Douglas Fairbanks

Douglas Fairbanks
Douglas Fairbanks cropped.jpg
Douglas Fairbanks, c. late 1910s
Born
Douglas Elton Thomas Ullman

(1883-05-23)May 23, 1883
DiedDecember 12, 1939(1939-12-12) (aged 56)
Resting placeHollywood Forever Cemetery
NationalityAmerican
EducationDenver East High School
OccupationActor, director, producer, screenwriter
Years active1899–1934
Spouse(s)
ChildrenDouglas Fairbanks Jr.

Douglas Fairbanks (born Douglas Elton Thomas Ullman; May 23, 1883 – December 12, 1939) was an American actor, screenwriter, director, and producer.[1] He was best known for his swashbuckling roles in silent films including The Thief of Bagdad, Robin Hood, and The Mark of Zorro but spent the early part of his career making comedies.

Fairbanks was a founding member of United Artists. He was also a founding member of The Motion Picture Academy and hosted the first Oscars Ceremony in 1929. With his marriage to Mary Pickford in 1920, the couple became Hollywood royalty and Fairbanks was referred to as "The King of Hollywood",[2] a nickname later passed on to actor Clark Gable.

Though widely considered as one of the biggest stars in Hollywood during the 1910s and 1920s, Fairbanks' career rapidly declined with the advent of the "talkies". His final film was The Private Life of Don Juan (1934).

Early life

Fairbanks was born Douglas Elton Thomas Ullman (spelled "Ulman" by Douglas Fairbanks Jr. in his memoirs) in Denver, Colorado, the son of Hezekiah Charles Ullman (September 15, 1833 – February 23, 1915) and Ella Adelaide (née Marsh; 1847–1915). He had two half-brothers, John Fairbanks, Jr. (born 1873) and Norris Wilcox (February 20, 1876 – October 21, 1946),[3] and a full brother, Robert Payne Ullman (March 13, 1882 – February 22, 1948). His father was born in Berrysburg, Pennsylvania, and raised in Williamsport. He was the fourth child in a Jewish family consisting of six sons and four daughters. Charles's parents, Lazarus Ullman and Lydia Abrahams, had immigrated to the U.S. in 1830 from Baden, Germany.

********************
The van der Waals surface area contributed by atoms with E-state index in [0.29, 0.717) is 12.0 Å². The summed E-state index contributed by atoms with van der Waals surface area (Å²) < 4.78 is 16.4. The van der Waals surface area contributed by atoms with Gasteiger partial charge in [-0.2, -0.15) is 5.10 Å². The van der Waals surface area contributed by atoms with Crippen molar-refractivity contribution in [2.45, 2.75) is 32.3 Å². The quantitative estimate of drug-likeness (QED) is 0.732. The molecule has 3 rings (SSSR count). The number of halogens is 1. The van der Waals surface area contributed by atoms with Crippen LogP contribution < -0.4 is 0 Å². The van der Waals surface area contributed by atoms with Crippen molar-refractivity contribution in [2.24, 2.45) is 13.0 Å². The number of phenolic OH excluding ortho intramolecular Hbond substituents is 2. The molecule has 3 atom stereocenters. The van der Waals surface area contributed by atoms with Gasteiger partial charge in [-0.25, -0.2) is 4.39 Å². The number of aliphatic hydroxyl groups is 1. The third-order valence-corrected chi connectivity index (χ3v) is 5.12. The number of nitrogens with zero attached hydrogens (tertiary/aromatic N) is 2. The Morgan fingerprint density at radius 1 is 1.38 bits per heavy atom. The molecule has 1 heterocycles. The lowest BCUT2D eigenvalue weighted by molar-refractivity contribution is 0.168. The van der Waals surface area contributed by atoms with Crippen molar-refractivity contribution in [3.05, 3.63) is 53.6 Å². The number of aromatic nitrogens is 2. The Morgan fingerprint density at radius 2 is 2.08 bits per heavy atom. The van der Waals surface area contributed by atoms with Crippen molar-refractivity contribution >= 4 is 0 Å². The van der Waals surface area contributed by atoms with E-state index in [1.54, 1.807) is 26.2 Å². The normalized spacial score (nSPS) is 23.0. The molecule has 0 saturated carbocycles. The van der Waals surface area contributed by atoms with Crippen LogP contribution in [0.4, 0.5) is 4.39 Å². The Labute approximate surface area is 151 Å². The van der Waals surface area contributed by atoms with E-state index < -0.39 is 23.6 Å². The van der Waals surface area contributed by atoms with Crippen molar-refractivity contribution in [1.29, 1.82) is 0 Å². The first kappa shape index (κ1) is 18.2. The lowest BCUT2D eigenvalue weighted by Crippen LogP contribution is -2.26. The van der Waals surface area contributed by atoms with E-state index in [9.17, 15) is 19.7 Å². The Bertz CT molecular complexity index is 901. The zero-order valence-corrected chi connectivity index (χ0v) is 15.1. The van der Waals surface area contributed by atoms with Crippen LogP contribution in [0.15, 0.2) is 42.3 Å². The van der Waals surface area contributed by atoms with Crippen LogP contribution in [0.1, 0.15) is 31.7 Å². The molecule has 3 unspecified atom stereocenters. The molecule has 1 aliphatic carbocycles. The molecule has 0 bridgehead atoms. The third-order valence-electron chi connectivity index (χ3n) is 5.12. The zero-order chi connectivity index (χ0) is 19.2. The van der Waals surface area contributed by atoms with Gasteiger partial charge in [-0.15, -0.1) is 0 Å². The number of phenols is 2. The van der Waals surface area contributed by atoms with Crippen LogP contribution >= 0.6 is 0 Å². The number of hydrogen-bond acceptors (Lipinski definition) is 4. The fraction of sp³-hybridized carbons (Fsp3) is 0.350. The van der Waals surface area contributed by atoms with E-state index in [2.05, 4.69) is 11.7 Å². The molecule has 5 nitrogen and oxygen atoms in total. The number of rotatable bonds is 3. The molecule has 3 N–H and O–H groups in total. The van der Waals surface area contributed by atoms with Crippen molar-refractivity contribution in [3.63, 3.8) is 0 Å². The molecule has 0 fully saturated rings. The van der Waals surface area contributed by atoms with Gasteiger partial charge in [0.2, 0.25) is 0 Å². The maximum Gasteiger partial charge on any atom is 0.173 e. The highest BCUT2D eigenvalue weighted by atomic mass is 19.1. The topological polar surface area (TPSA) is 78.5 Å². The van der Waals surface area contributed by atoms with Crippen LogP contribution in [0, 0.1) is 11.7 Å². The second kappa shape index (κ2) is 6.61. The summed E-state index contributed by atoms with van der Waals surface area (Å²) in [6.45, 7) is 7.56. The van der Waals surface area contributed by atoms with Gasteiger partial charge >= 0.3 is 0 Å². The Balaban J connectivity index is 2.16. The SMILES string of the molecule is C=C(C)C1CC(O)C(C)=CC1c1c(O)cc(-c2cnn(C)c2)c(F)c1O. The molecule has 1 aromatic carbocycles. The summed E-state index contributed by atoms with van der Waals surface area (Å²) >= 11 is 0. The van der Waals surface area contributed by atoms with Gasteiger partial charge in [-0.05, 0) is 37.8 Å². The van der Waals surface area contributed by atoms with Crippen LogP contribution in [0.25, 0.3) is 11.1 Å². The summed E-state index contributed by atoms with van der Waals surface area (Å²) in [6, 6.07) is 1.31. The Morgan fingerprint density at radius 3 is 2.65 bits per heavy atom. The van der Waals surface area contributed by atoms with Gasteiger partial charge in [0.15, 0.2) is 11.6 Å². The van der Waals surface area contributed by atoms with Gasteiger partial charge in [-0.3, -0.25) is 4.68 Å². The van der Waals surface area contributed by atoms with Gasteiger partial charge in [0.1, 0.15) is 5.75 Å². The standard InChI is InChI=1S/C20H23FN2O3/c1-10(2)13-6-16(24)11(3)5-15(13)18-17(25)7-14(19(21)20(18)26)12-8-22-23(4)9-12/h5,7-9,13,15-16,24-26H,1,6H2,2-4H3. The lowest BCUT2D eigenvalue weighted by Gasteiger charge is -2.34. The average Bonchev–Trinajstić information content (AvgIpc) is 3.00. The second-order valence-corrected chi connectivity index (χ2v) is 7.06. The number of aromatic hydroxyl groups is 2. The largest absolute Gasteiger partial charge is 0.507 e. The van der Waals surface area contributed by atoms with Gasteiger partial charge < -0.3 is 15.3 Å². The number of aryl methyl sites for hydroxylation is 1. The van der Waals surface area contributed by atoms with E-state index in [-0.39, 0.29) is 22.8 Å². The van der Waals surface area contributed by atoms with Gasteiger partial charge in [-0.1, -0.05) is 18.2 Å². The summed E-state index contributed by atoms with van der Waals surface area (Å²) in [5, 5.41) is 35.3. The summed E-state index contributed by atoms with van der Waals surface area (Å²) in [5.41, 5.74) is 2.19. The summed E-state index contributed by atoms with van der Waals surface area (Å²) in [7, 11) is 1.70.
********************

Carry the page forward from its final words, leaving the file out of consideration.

When he was 17, Charles started a small publishing business in Philadelphia. Two years later, he left for New York to study law.

Charles met Ella Adelaide Marsh after she married his friend and client John Fairbanks, a wealthy New Orleans sugar mill and plantation owner. The couple had a son, John, and shortly thereafter John Senior died of tuberculosis. Ella, born into a wealthy southern Roman Catholic family, was overprotected and knew little of her husband's business. Consequently, she was swindled out of her fortune by her husband's partners. Even the efforts of Charles Ullman, acting on her behalf, failed to regain any of the family fortune for her.[citation needed]

Distraught and lonely, she met and married a courtly Georgian, Edward Wilcox, who turned out to be an alcoholic. After they had a son, Norris, she divorced Wilcox with Charles acting as her own lawyer in the suit. The pretty southern belle soon became romantically involved with Charles and agreed to move to Denver with him to pursue mining investments. They arrived in Denver in 1881 with her son, John. (Norris was left in Georgia with relatives and was never sent for by his mother.) They were married and in 1882 had a child, Robert and then a second son, Douglas, a year later. Charles purchased several mining interests in the Rocky Mountains, and he re-established his law practice. Charles Ullman, after hearing of his wife's philandering, abandoned the family when Douglas was five years old. Douglas and his older brother Robert were brought up by their mother, who gave them the family name Fairbanks, after her first husband.[citation needed]

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